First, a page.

BAY ST. LOUIS — A former Hancock County road department manager and his wife and brothers have been sentenced to prison in a Hurricane Katrina kickback case.
The Sea Coast Echo reports U.S. District Judge Sul Ozerden in Gulfport sentenced Roger Ladner, the former road manager, to five years during a hearing yesterday. Ladner also was ordered to pay $1.13 million in restitution and was fined $25,000.
After the sentence was handed down, Ladner said he wanted to apologize to his friends, family and the community.
“The decisions I made were wrong, and I hope to one day have the chance to redeem myself,” he said.
Ladner’s wife, Sharon, was sentenced to two years. His brother, Billy Wayne Ladner, got just over three years. Another brother, Donald Ladner, was sentenced to six months in prison.
Prosecutors say Roger Ladner was given the authority to award millions of dollars in ditch-cleaning contracts after Katrina. He was accused of giving those contracts to companies controlled by him or relatives.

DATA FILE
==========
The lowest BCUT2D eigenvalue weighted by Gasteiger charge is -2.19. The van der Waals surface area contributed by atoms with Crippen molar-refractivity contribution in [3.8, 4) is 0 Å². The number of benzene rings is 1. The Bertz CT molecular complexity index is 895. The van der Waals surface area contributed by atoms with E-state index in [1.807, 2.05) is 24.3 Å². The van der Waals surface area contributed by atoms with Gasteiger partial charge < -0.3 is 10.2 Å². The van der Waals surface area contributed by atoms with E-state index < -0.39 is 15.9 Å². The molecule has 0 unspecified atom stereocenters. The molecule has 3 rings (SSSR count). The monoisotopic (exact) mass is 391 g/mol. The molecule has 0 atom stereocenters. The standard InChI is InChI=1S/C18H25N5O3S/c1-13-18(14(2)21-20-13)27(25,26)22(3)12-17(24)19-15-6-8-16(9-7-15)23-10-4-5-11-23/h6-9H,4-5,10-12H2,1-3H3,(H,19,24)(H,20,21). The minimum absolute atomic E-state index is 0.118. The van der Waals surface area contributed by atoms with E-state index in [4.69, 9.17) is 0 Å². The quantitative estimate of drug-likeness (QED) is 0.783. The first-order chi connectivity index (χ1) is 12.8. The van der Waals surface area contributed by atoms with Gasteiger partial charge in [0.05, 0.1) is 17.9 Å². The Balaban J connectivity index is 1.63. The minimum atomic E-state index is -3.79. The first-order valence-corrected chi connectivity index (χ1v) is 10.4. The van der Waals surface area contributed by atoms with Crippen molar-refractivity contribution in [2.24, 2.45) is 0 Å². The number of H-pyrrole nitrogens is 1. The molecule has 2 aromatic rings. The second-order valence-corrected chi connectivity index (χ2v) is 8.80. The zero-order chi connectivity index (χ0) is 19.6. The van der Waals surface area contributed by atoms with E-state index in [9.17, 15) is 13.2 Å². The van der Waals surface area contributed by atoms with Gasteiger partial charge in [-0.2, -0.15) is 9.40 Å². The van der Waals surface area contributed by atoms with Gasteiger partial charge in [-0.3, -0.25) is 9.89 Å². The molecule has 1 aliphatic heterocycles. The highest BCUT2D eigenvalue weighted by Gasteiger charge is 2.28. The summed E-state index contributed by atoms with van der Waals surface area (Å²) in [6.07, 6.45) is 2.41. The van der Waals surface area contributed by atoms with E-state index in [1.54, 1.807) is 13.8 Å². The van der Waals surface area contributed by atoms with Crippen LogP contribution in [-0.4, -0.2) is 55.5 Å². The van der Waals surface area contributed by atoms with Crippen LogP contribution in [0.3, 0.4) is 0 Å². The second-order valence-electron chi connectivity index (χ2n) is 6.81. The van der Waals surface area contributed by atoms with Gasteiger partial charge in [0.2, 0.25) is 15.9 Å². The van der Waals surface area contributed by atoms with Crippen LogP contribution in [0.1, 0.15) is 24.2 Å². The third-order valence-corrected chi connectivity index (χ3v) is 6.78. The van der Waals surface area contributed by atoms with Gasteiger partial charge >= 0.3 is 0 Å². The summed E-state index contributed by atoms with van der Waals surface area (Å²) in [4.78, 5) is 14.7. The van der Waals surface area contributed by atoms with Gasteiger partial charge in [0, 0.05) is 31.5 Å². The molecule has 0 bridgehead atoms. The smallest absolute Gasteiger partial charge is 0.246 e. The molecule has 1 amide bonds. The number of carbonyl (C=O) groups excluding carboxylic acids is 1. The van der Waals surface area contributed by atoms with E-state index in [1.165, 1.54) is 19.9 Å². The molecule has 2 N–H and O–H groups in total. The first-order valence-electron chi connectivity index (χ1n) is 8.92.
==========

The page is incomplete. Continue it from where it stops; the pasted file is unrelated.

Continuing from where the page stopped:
Ladner and his wife Sharon Ladner were indicted in December 2011 on charges of money laundering and conspiracy to commit bribery after a lengthy FBI investigation that determined he funneled Federal Emergency Management Agency money for Hurricane Katrina cleanup contracts into accounts he and his wife controlled.
An affidavit filed in the case said Roger Ladner approved 56 contracts for ditch cleaning in the county at a cost of about $7.3 million.
In June of this year, federal investigators expanded the charges and Billy Wayne Ladner and Donald Ladner were also indicted.
Roger Ladner’s attorneys had tried to argue that he had no legal authority to award the contracts and therefore should not have been charged in the case. But prosecutors said the county board of supervisors authorized Roger Ladner to award contracts.
The indictment said Roger Ladner was acting in his official capacity when he awarded the contracts. He and his wife were accused of using third parties “to conceal the fact that they and their companies worked on the county ditch cleaning contracts” and funneled the proceeds “to various persons and accounts.”